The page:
When can college coaches talk to players? In 2017, the NCAA approved a proposal from the IWLCA and IMLCA to push back the date that college coaches can begin contacting student-athletes to September 1 of their junior year. Why did college lacrosse change the recruiting rules? In a 2017 study conducted by the NCAA, 81 percent of lacrosse student-athletes reported that their first recruiting contact, direct or indirect, from a college coach occurred before their junior year. Compared to the other 10 NCAA sanctioned men’s sports, lacrosse had the highest rate of early recruiting by 18 percent.
In addition to early coach contact, 50 percent of lacrosse student-athletes reportedly made 4+ unofficial visits and recruits reported that their first verbal offer was received before junior year. Recognizing the effects of early recruiting on the sport of lacrosse and the young student-athletes who are still developing physically and mentally, USA Lacrosse and the IWLCA and IMLCA worked together to push the NCAA to change the recruiting rules.
As a result of these changes, men’s lacrosse has some of the most restrictive recruiting rules of any sport. Coaches and recruits must wait until September 1 after an athlete’s junior year, to communicate via verbal offers, emails, calls, texts and recruiting letters. Though, recruiting rules do vary from division to division, allowing coaches to contact athletes earlier, most division levels follow the NCAA rules. We’ve created this section to help student-athletes and their families better understand the NCAA lacrosse recruiting rules and calendar, as well as the rules and calendar for the NAIA.
The college recruiting process can be stressful but understanding the NCAA lacrosse recruiting calendar and rules shouldn’t be. This section outlines everything student-athletes and their families need to know about the recruiting process across the NCAA’s three divisions and the NAIA’s two divisions, including when the process begins, early recruitment and the rules and calendar established by the NCAA each year.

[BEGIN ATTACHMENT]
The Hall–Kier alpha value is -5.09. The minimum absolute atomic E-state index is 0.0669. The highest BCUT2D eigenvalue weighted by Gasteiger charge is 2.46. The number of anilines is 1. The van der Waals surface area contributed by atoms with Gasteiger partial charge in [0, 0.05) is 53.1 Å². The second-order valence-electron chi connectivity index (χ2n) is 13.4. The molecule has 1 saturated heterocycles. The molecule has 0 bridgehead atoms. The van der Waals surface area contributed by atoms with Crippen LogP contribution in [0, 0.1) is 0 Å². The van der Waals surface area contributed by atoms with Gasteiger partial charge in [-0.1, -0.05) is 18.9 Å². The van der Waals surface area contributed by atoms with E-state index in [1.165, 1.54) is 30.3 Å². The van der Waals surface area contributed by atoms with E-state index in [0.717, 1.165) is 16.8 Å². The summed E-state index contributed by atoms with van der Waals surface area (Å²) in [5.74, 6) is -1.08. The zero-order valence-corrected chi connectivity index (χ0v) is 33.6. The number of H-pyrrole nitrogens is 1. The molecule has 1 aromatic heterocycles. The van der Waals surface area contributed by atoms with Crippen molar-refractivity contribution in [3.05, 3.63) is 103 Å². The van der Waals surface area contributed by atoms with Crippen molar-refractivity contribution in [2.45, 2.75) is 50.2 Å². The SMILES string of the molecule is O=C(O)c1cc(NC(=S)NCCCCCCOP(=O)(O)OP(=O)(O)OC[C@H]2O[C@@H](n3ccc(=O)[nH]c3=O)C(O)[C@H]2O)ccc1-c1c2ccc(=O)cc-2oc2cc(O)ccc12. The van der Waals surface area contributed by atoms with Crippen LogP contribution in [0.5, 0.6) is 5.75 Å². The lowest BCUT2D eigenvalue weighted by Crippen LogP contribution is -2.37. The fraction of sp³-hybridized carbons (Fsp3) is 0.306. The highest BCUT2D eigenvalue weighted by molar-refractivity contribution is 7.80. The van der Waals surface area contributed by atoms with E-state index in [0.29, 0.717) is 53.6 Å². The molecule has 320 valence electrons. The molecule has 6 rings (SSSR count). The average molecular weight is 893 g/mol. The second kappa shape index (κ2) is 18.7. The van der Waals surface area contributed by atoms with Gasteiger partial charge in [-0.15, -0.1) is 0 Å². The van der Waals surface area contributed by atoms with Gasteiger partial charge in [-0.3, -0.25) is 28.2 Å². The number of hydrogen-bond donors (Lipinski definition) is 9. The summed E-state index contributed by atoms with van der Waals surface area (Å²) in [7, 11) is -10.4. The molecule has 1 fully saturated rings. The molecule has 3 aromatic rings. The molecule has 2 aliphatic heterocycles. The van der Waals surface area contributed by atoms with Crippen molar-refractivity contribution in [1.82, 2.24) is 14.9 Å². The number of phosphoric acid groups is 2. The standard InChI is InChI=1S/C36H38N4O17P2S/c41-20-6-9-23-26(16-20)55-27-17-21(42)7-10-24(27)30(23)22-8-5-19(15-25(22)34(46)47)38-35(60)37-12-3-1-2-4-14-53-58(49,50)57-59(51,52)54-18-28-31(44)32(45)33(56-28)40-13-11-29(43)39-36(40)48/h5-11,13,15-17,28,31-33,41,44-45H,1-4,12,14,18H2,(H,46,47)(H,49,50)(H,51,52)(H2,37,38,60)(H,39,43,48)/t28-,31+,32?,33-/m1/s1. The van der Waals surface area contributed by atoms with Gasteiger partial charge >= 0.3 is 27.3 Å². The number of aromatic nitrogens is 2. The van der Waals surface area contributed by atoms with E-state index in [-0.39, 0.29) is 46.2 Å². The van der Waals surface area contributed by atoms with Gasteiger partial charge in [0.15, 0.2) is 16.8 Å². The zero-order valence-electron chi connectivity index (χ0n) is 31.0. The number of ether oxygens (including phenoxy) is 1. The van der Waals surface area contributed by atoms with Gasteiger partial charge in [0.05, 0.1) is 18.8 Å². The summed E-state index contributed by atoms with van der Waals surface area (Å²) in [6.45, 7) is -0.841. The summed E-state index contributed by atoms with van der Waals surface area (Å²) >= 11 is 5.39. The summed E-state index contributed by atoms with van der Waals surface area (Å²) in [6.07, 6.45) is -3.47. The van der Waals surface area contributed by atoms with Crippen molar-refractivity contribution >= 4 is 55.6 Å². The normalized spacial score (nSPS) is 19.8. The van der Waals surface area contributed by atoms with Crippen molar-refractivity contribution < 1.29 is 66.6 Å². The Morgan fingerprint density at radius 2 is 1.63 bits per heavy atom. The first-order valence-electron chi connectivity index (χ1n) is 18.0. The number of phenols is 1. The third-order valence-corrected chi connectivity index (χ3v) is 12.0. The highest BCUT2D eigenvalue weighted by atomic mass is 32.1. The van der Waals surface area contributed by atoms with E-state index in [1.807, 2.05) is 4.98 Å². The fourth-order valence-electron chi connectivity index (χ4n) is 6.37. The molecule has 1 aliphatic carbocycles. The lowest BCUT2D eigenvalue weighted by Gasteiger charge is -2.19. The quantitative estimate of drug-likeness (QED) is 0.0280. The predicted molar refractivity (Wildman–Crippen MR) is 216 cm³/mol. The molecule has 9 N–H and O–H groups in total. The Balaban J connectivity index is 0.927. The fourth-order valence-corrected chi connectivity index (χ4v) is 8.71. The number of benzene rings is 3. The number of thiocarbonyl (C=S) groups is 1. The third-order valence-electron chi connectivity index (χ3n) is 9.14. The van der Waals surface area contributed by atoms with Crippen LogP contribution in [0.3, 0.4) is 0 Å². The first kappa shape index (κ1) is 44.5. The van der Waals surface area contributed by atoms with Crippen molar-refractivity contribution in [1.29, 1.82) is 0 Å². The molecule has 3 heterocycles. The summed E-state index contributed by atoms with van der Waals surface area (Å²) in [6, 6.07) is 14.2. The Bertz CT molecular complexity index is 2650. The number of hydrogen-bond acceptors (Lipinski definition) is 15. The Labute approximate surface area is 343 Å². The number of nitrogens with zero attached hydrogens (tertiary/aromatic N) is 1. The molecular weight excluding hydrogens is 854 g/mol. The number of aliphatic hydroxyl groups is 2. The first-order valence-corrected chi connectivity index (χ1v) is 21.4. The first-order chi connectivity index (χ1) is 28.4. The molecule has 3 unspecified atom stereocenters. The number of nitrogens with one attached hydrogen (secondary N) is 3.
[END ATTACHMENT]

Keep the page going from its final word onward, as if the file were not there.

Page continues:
College coaches can begin contacting recruits, sending recruiting materials, communicating digitally and making verbal offers starting September 1 of the athlete’s junior year. Student-athletes can begin contacting college coaches and scheduling official and unofficial beginning September 1 of their junior year.
Of course, athletes should be preparing for the lacrosse recruiting process far before this date. Student-athletes and their families should dedicate time to building a strong recruiting profile, creating a quality highlights video and researching schools in advance to the start of the recruiting process. This preparation will help position athletes for a successful recruitment experience.
The NCAA, together with USA Lacrosse and the IWLCA/IMLCA, established new rules in 2017 to significantly limit early recruiting. These new rules were designed to stop all forms of recruiting conversations and early offers before September 1st of an athlete’s junior year of high school. The only forms of communication a college coach can have is with a recruit’s club or high school coach, but even those conversations are limited to simple yes or no answers to the questions of recruiting. Absolutely no verbal offers can be made or suggested.
But early recruiting can still occur before communication between college coaches and recruits is permitted. Before September 1st, college coaches are free to research student-athletes by viewing recruiting profiles, watching highlight videos and watching the student-athlete’s performance at games. When communication is permitted, starting September 1st of an athlete’s junior year, college coaches will have already done their research and can begin to build a relationship with athletes they are interested in recruiting. This is why it’s important for student-athletes to create a recruiting profile with stats and a highlight video and play in tournaments prior to the start of the lacrosse recruiting process.